Linking to it was answering mikerossander querry for basis of my idea +/- (more or less) 1,200 extinctions in contrast to redlist’s website enumerating only 801 extinctions. I think it likely some of their symbiont species, unnoticed by human observers, have also gone extinct & I should have put this in my initial comment.

  60. Jimbo says:

    From what I have managed to gather just over 99% of all species that have ever existed on Earth are now extinct. I wonder how many species became extinct during the last ice age with its increased desertification and the retreat of many species towards the tropics.

    http://books.google.gm/books/about/Extinction.html?id=8klou91MwJoC&redir_esc=y
    http://www.lassp.cornell.edu/newmme/science/extinction.html

  61. Bob Tisdale says:

    “I’m surprised the extinction of the Dodo hasn’t been blamed on global warming, yet.”

    If you were really a contrarian, you would have stated the extinction of the dodo caused global warming.

  62. BioBob says:

    Nothing in Biology is as simple as it appears to the student.

    First, evolution is an “All of the Above” process. Warming, cooling, stable, variable, whatever. Life always finds a new way PERIOD. Boiling hot springs, frozen lakes, bring it all on and life will persevere, adapt, and survive as long as there is an acceptable environment, energy to use and a place to live.

    Second, warmth and wet coupled with stability of environment equals the highest diversity on this planet which is simple observational science. I don’t know which planet the AGW morons come from but it isn’t ours. Stability results in species jostling to find the most energetic efficiency in any environment if given enough time. This equates to many species in smaller and smaller units with many species of lower population size and less dominance by the most versatile species. Environmental inconstancy always equates to high dominance by fewer species.

    Third, we KNOW from lab experiments with insects that new adaptations and therefore new species can propagate throughout a finite population in as little as 25 generations which in some insects equals less than one to two YEARS. Therefore this millions of years for new species is complete bullcrap.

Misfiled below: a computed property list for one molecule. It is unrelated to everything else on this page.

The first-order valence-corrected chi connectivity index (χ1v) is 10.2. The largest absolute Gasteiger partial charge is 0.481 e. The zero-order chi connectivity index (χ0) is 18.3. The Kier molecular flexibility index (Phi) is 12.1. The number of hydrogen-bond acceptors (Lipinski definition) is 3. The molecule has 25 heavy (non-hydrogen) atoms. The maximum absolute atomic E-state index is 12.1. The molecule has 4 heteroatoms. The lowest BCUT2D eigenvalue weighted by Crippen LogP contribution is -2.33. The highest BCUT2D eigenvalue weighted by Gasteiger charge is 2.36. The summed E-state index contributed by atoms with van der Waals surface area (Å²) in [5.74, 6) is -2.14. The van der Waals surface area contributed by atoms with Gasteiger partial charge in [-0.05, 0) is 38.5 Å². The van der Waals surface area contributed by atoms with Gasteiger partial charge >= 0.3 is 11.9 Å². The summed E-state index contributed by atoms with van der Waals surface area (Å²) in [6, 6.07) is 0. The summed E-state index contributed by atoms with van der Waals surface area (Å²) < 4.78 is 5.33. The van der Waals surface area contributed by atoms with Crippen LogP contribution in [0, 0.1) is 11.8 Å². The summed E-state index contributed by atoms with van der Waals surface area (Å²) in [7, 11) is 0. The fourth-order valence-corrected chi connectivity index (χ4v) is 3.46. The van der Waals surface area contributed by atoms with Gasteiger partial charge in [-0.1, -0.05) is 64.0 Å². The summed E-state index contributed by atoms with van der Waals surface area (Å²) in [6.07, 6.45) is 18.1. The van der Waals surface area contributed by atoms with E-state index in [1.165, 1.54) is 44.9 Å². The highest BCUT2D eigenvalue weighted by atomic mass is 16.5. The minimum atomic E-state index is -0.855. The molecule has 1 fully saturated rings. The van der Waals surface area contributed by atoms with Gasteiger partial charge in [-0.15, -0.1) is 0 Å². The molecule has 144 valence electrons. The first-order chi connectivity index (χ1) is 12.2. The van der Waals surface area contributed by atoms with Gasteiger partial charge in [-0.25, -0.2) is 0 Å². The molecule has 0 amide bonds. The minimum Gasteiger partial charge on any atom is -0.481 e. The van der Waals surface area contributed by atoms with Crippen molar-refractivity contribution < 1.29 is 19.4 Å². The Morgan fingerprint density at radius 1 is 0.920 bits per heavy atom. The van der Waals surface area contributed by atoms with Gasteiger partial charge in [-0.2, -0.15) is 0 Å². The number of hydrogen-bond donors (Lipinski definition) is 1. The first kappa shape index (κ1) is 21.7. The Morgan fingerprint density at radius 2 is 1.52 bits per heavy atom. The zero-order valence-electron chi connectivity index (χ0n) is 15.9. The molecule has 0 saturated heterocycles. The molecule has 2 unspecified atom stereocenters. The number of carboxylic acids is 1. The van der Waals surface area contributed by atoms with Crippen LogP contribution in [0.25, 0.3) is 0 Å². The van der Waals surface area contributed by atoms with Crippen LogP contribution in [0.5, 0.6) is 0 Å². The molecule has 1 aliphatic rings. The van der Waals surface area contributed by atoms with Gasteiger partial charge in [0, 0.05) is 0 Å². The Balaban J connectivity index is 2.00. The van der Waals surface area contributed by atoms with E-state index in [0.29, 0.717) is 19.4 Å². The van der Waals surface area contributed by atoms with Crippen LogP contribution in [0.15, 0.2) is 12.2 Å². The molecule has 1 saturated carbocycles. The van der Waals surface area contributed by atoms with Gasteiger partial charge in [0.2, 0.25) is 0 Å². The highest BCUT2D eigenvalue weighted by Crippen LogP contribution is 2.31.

Lastly, species concepts are human constructs but the life form ALWAYS knows it’s acceptable mates, which is all that matters. To see the absurd conceptual leaps humans make one only has to look at Brown Bears versus Grizzly Bears versus Polar Bears. We have long observed viable fertile offspring from Polar Bears crossed with Brown and Griz and yet STILL find it acceptable to call them different species. Idiots. Polar Bears have no such constraints and will mate with the OTHER species and vice versa whenever they can and that’s all that matters.

  63. Eric Anderson says:

    “Warming increases biodiversity, except when it doesn’t.”

    Although the researchers are trying to tie this into a review of what will happen with global warming (hey, it gets funding), at heart it is really a discussion of what evolution will do. For those familiar with evolutionary papers, Anthony’s title is sadly unremarkable. There is nothing whatsoever in evolutionary theory that allows us to determine how populations will change over long periods of time. They might evolve, they might not; they might adapt, they might not; they might grow, they might become extinct; and on and on. IOW, it is just a bunch of guesswork, with my guess every bit as good as yours and the next guy’s.

    BTW, for all those citing the ‘fact’ that 95%, 98%, or 99% of all species that have ever lived have gone extinct, question for you: What is the source of that number? I’m not talking about some paper you’ve seen it stated in. I’m talking about the actual underlying number — where does it come from; how was the calculation made? [Hint: it doesn't come from actual fossils that have been found and counted.]

    Finally, it is observable, at least at the gross level, that warming is better for biodiversity. Count the number of species living at the North Pole or in the Arctic tundra versus the number of species living in, say, Costa Rica.

  64. BioBob says:

    >Eric Anderson says:
    September 6, 2012 at 10:04 am